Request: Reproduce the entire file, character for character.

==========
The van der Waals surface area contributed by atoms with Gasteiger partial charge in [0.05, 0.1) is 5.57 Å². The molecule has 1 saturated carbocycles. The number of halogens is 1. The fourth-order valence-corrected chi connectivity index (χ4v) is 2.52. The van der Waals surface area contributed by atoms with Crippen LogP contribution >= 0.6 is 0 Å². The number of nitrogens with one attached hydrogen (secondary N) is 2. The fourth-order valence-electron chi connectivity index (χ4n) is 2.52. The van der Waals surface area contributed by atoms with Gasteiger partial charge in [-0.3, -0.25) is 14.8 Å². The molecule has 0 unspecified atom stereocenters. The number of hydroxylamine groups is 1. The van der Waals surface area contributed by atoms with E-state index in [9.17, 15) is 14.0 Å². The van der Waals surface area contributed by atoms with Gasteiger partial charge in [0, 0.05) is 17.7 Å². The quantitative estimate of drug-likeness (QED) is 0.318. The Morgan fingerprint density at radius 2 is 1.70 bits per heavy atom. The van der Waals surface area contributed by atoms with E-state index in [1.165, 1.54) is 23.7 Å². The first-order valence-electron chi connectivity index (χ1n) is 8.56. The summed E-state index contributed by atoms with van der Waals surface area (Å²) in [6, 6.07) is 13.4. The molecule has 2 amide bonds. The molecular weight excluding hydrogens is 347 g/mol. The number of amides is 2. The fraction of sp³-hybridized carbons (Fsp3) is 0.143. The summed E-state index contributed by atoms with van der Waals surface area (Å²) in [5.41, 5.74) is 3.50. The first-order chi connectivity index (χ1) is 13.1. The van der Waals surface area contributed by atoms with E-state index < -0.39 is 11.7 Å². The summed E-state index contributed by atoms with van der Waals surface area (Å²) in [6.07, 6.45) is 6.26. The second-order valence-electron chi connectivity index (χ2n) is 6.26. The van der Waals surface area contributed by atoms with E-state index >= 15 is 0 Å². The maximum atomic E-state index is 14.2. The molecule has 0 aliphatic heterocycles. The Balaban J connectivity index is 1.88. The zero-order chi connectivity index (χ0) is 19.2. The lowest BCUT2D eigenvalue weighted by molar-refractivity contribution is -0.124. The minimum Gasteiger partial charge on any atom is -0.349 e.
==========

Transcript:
The van der Waals surface area contributed by atoms with Gasteiger partial charge in [0.05, 0.1) is 5.57 Å². The molecule has 1 saturated carbocycles. The number of halogens is 1. The fourth-order valence-corrected chi connectivity index (χ4v) is 2.52. The van der Waals surface area contributed by atoms with Crippen LogP contribution >= 0.6 is 0 Å². The number of nitrogens with one attached hydrogen (secondary N) is 2. The fourth-order valence-electron chi connectivity index (χ4n) is 2.52. The van der Waals surface area contributed by atoms with Gasteiger partial charge in [-0.3, -0.25) is 14.8 Å². The molecule has 0 unspecified atom stereocenters. The number of hydroxylamine groups is 1. The van der Waals surface area contributed by atoms with E-state index in [9.17, 15) is 14.0 Å². The van der Waals surface area contributed by atoms with Gasteiger partial charge in [0, 0.05) is 17.7 Å². The quantitative estimate of drug-likeness (QED) is 0.318. The Morgan fingerprint density at radius 2 is 1.70 bits per heavy atom. The van der Waals surface area contributed by atoms with E-state index in [1.165, 1.54) is 23.7 Å². The first-order valence-electron chi connectivity index (χ1n) is 8.56. The summed E-state index contributed by atoms with van der Waals surface area (Å²) in [6, 6.07) is 13.4. The molecule has 2 amide bonds. The molecular weight excluding hydrogens is 347 g/mol. The number of amides is 2. The fraction of sp³-hybridized carbons (Fsp3) is 0.143. The summed E-state index contributed by atoms with van der Waals surface area (Å²) in [5.41, 5.74) is 3.50. The first-order chi connectivity index (χ1) is 13.1. The van der Waals surface area contributed by atoms with E-state index < -0.39 is 11.7 Å². The summed E-state index contributed by atoms with van der Waals surface area (Å²) in [6.07, 6.45) is 6.26. The second-order valence-electron chi connectivity index (χ2n) is 6.26. The van der Waals surface area contributed by atoms with E-state index >= 15 is 0 Å². The maximum atomic E-state index is 14.2. The molecule has 0 aliphatic heterocycles. The Balaban J connectivity index is 1.88. The zero-order chi connectivity index (χ0) is 19.2. The lowest BCUT2D eigenvalue weighted by molar-refractivity contribution is -0.124. The minimum Gasteiger partial charge on any atom is -0.349 e.